orthology predictions for whole mammalian genomes

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Orthology predictions for whole mammalian genomes. Leo Goodstadt MRC Functional Genomics Unit Oxford University. Finishing. “Evolution of Orthologues” Selection pressures in orthologues and paralogs. “Gene Duplications” Reproduction, immunity or chemosensation. - PowerPoint PPT Presentation


  • Orthology predictions for whole mammalian genomesLeo GoodstadtMRC Functional Genomics UnitOxford University

  • Evolution of Orthologues Selection pressures in orthologues and paralogsGene Duplications Reproduction, immunity or chemosensationSynonymous substitution rates Mutation and selection varies by chromosome sizeGene birth in the human lineage Ongoing duplications underlie polymorphism

  • Orthology is the key

  • We are consumers of orthology / paralogyStarted off using Ensembl predictionsEnsembl 1:1 covered 50% of predicted mouse genes.Ewans manual survey said 80%

    How it started

  • Paralogues evolve fast (and are fun!)1) General observations for all mammalian genomes

  • dmeldsimdyakderedanadpsedvirdmojdgricelecbricremc2801hsapmmuscfammdomoanaggal0. Drosophila Nematodes AmniotesLineage specific dN/dSSpecies2) Observations for whole clades of species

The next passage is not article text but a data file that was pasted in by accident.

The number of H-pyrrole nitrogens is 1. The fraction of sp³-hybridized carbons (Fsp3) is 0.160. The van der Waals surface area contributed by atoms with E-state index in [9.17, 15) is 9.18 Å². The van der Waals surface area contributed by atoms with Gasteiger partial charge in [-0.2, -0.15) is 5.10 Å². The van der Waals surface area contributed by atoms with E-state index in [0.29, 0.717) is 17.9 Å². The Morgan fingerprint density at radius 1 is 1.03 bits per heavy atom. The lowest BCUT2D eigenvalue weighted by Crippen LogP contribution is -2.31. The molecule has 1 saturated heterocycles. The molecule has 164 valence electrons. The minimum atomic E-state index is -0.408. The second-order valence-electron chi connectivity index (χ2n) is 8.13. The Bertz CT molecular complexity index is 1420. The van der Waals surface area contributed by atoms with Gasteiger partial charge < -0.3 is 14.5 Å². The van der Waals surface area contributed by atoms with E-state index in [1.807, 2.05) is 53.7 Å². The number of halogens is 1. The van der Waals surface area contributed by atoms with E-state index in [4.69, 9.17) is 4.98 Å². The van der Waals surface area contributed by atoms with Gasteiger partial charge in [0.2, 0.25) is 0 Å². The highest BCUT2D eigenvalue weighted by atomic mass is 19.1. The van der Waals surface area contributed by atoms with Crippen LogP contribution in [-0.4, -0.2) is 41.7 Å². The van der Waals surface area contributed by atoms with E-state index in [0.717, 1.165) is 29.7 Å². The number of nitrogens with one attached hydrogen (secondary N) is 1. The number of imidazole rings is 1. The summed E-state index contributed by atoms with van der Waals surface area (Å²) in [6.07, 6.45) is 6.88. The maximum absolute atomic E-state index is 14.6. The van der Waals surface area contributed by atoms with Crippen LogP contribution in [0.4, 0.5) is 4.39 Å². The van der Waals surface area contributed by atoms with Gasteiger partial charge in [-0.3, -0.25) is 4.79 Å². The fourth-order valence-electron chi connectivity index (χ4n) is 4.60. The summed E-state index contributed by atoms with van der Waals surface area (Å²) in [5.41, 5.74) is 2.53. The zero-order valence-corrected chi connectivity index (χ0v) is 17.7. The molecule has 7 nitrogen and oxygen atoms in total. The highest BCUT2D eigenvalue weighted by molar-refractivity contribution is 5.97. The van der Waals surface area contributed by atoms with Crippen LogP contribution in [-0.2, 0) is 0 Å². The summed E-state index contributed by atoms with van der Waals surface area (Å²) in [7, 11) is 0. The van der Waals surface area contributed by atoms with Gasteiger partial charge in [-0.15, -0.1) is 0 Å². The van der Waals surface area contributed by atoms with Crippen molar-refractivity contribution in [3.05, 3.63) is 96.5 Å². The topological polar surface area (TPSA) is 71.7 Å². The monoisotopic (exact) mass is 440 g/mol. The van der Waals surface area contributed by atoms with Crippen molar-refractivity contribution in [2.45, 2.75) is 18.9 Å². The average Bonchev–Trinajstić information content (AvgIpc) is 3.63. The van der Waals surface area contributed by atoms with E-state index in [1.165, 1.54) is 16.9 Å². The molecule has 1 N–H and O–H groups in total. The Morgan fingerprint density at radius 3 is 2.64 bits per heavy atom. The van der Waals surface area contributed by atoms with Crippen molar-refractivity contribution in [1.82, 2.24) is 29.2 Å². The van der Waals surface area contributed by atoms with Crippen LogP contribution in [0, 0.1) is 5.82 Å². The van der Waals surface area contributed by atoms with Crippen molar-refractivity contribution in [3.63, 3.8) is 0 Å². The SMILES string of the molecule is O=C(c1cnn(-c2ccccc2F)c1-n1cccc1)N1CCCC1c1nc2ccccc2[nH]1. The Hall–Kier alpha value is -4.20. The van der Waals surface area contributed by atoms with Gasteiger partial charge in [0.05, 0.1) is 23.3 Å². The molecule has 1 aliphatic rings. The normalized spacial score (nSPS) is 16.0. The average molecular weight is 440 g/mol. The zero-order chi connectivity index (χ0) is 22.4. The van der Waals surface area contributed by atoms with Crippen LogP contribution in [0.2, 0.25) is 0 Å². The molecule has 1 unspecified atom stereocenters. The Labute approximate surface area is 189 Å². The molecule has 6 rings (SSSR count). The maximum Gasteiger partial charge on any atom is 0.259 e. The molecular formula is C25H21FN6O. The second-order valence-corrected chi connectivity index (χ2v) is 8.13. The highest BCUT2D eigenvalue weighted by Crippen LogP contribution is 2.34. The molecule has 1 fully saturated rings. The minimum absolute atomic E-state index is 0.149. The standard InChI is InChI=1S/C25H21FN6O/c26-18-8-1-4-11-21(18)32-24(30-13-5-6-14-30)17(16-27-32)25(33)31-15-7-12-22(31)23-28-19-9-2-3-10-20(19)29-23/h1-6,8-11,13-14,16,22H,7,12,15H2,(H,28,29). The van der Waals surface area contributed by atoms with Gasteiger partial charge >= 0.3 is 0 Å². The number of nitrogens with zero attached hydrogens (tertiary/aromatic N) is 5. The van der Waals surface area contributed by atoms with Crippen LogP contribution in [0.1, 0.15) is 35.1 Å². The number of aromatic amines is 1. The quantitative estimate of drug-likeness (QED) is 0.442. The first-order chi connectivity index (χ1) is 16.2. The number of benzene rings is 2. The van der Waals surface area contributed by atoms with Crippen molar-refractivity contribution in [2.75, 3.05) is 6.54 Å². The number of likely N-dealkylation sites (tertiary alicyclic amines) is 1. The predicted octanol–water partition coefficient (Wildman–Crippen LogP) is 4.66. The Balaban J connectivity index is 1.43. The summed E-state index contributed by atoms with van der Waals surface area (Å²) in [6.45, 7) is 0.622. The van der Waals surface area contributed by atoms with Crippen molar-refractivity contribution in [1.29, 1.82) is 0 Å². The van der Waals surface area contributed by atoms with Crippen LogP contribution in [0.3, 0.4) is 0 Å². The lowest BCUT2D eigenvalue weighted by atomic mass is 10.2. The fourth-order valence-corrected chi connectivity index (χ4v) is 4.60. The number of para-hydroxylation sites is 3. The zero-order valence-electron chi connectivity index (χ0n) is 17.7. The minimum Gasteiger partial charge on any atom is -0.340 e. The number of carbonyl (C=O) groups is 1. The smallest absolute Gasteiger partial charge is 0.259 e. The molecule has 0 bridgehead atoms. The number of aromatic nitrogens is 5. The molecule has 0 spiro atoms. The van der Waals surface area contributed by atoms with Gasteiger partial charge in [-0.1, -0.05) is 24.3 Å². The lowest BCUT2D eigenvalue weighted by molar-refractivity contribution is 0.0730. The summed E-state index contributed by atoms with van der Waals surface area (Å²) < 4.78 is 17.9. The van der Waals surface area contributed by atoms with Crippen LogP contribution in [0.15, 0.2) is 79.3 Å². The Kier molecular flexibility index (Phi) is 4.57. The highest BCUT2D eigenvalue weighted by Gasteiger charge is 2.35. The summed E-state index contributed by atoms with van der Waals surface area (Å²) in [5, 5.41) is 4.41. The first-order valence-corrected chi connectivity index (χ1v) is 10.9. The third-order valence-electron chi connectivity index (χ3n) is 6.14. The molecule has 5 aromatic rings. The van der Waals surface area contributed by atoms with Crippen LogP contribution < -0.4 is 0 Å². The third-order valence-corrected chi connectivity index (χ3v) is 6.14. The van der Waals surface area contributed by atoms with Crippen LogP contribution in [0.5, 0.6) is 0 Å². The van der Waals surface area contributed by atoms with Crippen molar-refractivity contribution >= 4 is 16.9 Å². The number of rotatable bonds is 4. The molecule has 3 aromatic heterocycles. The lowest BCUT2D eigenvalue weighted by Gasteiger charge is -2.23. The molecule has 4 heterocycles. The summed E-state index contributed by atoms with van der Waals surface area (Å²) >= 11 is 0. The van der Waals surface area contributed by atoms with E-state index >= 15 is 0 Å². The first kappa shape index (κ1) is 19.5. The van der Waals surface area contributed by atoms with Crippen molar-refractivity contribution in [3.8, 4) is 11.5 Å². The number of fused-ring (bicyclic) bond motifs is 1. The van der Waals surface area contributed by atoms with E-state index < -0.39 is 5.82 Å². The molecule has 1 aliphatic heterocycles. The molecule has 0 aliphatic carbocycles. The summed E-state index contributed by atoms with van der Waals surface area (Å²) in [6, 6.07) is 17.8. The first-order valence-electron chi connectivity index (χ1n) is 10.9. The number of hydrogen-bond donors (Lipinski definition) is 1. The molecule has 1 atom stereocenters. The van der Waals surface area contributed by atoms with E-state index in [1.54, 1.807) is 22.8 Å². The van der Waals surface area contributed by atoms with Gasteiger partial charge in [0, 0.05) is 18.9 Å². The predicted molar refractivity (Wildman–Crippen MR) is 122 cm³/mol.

• 3) Inparalogues define lineage specific biologyMarsupial / Monodelphis biology revealed by lineage specific genesChemosensation (OR, V1R and V2R )Reproduction (Vomeronasal Receptors, lipocalins, b-microseminoprotein (12:1))Immunity (IG chains, butyrophilins, leukocyte IG-like receptors, T-cell receptor chains and carcinoembryonic antigen-related cell adhesion molecules ) pancreatic RNAses Detoxification (hypoxanthine phosphoribosyltransferase homologues nitrogen poor diets)KRAB ZnFingers

  • 4) Interesting stories in the aggregate

  • 5) Treasure trove in the detailsclade: #2 (ortholog_id = 17117 in panda) 159 mus genes 47 genes new to assembly 36 10 genes completely new to assembly 36 Interpro matches for this clade:

    !!! Expansion mainly on chr5 and 14, although single (pseudogene?) versions on chr13 and chr16.!!! Mouse DLG5 is: chr14:22,966,420-22,978,653 (expressed in testis: AK147699)